Trio Reines d’Angleterre, made up of noise pioneer and veteran Ghédalia Tazartès teaming with younger deconstructionists él-g & Jo, have released a singularly ethnic album. Not that ‘ethnic’ by itself means anything: is it an offensive term for something Other? Does it refer to a specific place, a specific people, a specific style? A specific language even?
No, to all accounts (except, perhaps, the offensive question). On Les Comores, Reines d’Angleterre tightly restrain the free noise and industrial leanings of each member, and the result is an album that bounces and smashes influences and cultures, ethnicities and languages – even/especially Tazartès’ trademark fictional language – off and into each other. There are pieces of Native American drum circle wailing, Exuma-style Caribbean folk, American children’s folk music, gypsy clatter, blues riffs pulled into oblivion, French and English and gibberish. There is singing and speaking, and everything fighting for recognition over the walls of sound that, picked apart, are themselves clamoring pieces broken off of at one time coherent wholes.
Reines d’Angleterre are not curators picking up and showing off the pieces that have built them, they are musicians living within a multifarious and incoherent culture, they are the most recent examples of T.S. Eliot’s self-portrait in ‘The Waste Land’: “these fragments I have shored against my ruins”, because surely Les Comores is an album about ruin as well. No matter the urgency of Tazartès’ voice – that voice – by the end it is almost swallowed by the noise it rises from, the noise it combats and tries to shout into place. Is that the point? Is there a struggle between the human and the inhuman, first pointed at by the title that refers to an African island nation which France still oversees? Whatever the struggle, Reines make it one we must fight from within our contradictory cultural makeups so that we become not universalists, not French, not American or Comoran, but human, owning another poet’s prescient statement, a positive reinterpretation Eliot made negative, Walt Whitman wildly writing: “Do I contradict myself? Fine, I contradict myself, I am large, I contain multitudes.”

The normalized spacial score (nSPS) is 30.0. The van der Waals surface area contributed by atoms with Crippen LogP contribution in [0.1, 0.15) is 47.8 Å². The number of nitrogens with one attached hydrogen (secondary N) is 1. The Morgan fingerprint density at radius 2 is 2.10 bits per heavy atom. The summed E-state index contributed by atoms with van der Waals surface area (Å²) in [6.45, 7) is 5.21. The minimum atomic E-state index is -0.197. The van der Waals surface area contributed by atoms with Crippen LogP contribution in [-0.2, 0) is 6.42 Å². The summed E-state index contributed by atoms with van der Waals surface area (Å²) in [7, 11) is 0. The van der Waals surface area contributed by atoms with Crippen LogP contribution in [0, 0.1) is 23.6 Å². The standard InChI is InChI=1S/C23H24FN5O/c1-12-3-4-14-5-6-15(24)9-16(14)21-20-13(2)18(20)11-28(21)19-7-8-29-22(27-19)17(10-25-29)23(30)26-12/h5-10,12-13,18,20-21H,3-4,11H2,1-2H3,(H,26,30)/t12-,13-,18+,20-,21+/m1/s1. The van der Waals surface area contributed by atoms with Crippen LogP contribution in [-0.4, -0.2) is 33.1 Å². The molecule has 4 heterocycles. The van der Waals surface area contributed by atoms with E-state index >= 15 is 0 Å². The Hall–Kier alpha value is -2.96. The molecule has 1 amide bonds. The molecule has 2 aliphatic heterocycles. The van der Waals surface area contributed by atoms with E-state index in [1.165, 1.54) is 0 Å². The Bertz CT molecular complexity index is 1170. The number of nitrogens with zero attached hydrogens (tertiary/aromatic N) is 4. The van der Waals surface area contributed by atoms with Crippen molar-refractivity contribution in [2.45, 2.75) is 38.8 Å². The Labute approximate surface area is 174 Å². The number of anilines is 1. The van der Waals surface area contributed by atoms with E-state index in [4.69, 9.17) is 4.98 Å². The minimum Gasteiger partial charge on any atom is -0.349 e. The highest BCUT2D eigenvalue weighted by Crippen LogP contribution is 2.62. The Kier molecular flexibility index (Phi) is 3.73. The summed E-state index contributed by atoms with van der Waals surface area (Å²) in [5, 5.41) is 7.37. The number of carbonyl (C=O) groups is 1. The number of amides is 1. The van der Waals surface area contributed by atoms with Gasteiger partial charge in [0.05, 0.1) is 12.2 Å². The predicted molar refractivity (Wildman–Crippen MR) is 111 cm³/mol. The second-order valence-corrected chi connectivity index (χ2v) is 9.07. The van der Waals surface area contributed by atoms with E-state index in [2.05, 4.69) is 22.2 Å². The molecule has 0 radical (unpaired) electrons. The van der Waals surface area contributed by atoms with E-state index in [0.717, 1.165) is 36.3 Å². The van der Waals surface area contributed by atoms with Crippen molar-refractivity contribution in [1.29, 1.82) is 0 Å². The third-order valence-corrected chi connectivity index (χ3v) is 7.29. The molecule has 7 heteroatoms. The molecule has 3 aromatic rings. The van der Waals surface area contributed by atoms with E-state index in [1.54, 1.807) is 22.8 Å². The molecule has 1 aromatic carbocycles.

Reines d’Angleterre – Untitled (Track 3 side B)
Reines d’Angleterre – Untitled (Track 1 side B)